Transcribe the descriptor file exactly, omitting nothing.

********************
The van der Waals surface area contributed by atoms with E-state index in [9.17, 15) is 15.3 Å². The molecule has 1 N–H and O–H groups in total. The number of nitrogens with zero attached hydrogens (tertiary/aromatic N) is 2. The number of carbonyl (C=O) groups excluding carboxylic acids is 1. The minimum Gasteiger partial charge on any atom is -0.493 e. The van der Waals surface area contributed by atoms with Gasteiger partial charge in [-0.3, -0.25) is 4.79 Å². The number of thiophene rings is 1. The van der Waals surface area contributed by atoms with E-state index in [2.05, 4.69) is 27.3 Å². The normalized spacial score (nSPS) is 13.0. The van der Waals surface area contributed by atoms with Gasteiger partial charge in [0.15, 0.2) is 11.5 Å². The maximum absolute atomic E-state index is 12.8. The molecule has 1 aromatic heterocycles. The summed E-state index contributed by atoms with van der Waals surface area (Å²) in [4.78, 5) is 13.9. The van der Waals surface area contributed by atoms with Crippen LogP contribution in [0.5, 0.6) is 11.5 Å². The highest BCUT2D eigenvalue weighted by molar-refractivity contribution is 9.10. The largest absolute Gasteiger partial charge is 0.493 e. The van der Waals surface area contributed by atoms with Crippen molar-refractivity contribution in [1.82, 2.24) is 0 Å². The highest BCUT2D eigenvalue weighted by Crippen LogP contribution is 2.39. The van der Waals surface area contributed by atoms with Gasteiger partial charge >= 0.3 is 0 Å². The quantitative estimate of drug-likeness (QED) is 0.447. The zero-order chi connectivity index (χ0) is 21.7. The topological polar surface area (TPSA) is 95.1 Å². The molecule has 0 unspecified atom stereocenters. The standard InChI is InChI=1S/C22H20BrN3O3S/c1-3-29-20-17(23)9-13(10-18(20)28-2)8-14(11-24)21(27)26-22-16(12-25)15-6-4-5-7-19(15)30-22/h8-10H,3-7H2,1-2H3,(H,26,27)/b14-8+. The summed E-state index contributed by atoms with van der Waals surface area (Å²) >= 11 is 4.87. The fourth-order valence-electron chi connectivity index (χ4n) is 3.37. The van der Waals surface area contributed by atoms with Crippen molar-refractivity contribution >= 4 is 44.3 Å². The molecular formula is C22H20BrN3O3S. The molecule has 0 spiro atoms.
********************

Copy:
The van der Waals surface area contributed by atoms with E-state index in [9.17, 15) is 15.3 Å². The molecule has 1 N–H and O–H groups in total. The number of nitrogens with zero attached hydrogens (tertiary/aromatic N) is 2. The number of carbonyl (C=O) groups excluding carboxylic acids is 1. The minimum Gasteiger partial charge on any atom is -0.493 e. The van der Waals surface area contributed by atoms with Gasteiger partial charge in [-0.3, -0.25) is 4.79 Å². The number of thiophene rings is 1. The van der Waals surface area contributed by atoms with E-state index in [2.05, 4.69) is 27.3 Å². The normalized spacial score (nSPS) is 13.0. The van der Waals surface area contributed by atoms with Gasteiger partial charge in [0.15, 0.2) is 11.5 Å². The maximum absolute atomic E-state index is 12.8. The molecule has 1 aromatic heterocycles. The summed E-state index contributed by atoms with van der Waals surface area (Å²) in [4.78, 5) is 13.9. The van der Waals surface area contributed by atoms with Crippen LogP contribution in [0.5, 0.6) is 11.5 Å². The highest BCUT2D eigenvalue weighted by molar-refractivity contribution is 9.10. The largest absolute Gasteiger partial charge is 0.493 e. The van der Waals surface area contributed by atoms with Crippen molar-refractivity contribution in [1.82, 2.24) is 0 Å². The highest BCUT2D eigenvalue weighted by Crippen LogP contribution is 2.39. The van der Waals surface area contributed by atoms with Gasteiger partial charge >= 0.3 is 0 Å². The quantitative estimate of drug-likeness (QED) is 0.447. The zero-order chi connectivity index (χ0) is 21.7. The topological polar surface area (TPSA) is 95.1 Å². The molecule has 0 unspecified atom stereocenters. The standard InChI is InChI=1S/C22H20BrN3O3S/c1-3-29-20-17(23)9-13(10-18(20)28-2)8-14(11-24)21(27)26-22-16(12-25)15-6-4-5-7-19(15)30-22/h8-10H,3-7H2,1-2H3,(H,26,27)/b14-8+. The summed E-state index contributed by atoms with van der Waals surface area (Å²) >= 11 is 4.87. The fourth-order valence-electron chi connectivity index (χ4n) is 3.37. The van der Waals surface area contributed by atoms with Crippen molar-refractivity contribution >= 4 is 44.3 Å². The molecular formula is C22H20BrN3O3S. The molecule has 0 spiro atoms.